Old Man Logan #48
Logan hunts down the Maestro in Old Man Logan #48, by writer Ed Brisson, artist Ibraim Roberson, colorist Carlos Lopez, and letterer Cory Petit. This issue harkens back to Brisson’s first story arc on this book and the whole run comes full circle as two of Marvel’s baddest old men face off one last time, with the fate of a town in the balance.
Maestro had taken over the Canadian town of Fort Wells after Logan defeated him the last time. Using the info Puck gave him in the last issue, Logan shows up there and is captured by Maestro’s press-ganged guards. One of the town’s children tries to release him, but they’re spotted and Logan is brought before the Maestro. What follows is a bloody battle between a broken down Logan and a still powerful Maestro.
Brisson spends the first six pages of the story setting the table. He never directly shows the Maestro in his human or Hulked-out form, which adds a sense of dread to the whole thing. In fact, in the beginning of the book, he goes out of his way to make readers think that maybe the old man in the shadows of a Fort Wells bar is Logan himself. Throughout the entire book, up until Logan is brought before him, the Maestro isn’t seen and is only referred to by the people of the town as “the King”. It builds tension, leaving readers with a sense of unease and it makes the “reveal” of the Maestro (in the book; they put him on the cover) that much more powerful.
It all culminates in a short vicious fight between Logan and the Maestro that hits home the monstrousness that Brisson has been building up for “Old Man” Bruce the whole book. Logan has slowed down immensely since the last time the two of them fought, his body breaking down as his healing factor degrades. Because of his capture, his original plan is thrown out the window, so he does what he’s always done and jumps right into harm’s way. He immediately realizes how much of a mistake this is. It’s a testament to the character’s innate heroism that he even tries to fight the Maestro head on, but he knows it’s a futile gesture and pays for it. Characterization has been a hallmark of Brisson’s run on the book, and it’s moments like this that prove he understands Logan as a man. Logan, in any incarnation, is the kind of guy who jumps in head first to any dangerous situation so he can save others. It’s who he is, and, no matter what the odds, he’s jumping. Unfortunately, in his weakened state, that comes back to haunt him, and Brisson has no problems showing readers that.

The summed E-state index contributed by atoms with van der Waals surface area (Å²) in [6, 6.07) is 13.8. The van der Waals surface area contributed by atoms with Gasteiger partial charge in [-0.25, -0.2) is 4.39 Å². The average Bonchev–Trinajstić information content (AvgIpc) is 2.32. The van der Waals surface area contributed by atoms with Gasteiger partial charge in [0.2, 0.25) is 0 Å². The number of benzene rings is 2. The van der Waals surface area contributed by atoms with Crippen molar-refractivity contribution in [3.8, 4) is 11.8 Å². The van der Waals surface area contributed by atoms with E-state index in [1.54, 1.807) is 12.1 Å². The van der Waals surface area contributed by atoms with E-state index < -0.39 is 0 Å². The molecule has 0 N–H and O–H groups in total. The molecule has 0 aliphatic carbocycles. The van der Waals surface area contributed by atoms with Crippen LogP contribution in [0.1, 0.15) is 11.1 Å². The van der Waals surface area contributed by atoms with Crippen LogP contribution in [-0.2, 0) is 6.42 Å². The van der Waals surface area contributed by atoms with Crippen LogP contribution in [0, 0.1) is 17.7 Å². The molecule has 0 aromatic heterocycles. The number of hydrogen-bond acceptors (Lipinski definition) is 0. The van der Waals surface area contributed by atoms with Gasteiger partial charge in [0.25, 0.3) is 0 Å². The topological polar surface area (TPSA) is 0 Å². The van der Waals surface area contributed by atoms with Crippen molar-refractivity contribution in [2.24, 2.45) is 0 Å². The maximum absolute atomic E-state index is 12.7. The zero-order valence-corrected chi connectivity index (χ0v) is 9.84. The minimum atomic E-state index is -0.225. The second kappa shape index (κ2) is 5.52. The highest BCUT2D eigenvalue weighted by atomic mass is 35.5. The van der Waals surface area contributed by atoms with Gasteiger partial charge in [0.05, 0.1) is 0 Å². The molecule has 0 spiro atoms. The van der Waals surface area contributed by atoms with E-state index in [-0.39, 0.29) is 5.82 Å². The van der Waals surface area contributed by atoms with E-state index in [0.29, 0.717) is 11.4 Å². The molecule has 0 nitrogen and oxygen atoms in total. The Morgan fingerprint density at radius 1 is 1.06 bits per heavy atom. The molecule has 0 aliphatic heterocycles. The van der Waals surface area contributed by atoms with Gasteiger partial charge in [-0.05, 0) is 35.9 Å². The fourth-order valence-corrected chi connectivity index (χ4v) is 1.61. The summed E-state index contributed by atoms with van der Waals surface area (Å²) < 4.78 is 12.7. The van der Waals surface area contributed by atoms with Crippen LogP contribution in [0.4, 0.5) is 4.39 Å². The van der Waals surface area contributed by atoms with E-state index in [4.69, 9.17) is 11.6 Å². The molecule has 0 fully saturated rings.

Ibraim Roberson and Carlos Lopez work together to create some wonderful pages. There’s a long shot of the town under the Maestro’s rule as Logan is brought to the Maestro that captures the bleakness of the town’s situation, with people hauling bodies around and cars and building destroyed as the snow falls, and everything gets progressively darker as it stretches to the church where the Maestro holds court. The reveal of the Maestro in the church is another great shot, which harkens back to the reveals of evil god-kings in fantasy literature and movies, reinforcing the image of Maestro as the monstrous ruler of the town. The fight between Logan and Maestro is well laid out and visceral. The images lay out the contest perfectly, and again gives readers the feel of the classic underdog fight in a fantasy story, like Fingolfin fighting Morgoth in The Silmarillion. Maestro is larger than life, looming powerfully over Logan. Throughout the book, the artists work together to supply exactly the kind of imagery that Brisson’s deft script needs to have the impact it deserves, and they do it beautifully.
Old Man Logan #48 is probably one of the best issues of Ed Brisson’s run. He weaves strands of horror, superheroism, and fantasy together to create what amounts to a nearly-perfect first issue of a story arc. It sets the scene for what’s to come, and builds tension and anticipation, giving readers everything they need to get invested. The art is detailed and powerful, complimenting the script and giving it the tools it needs to wow readers. This is a comic that does everything right.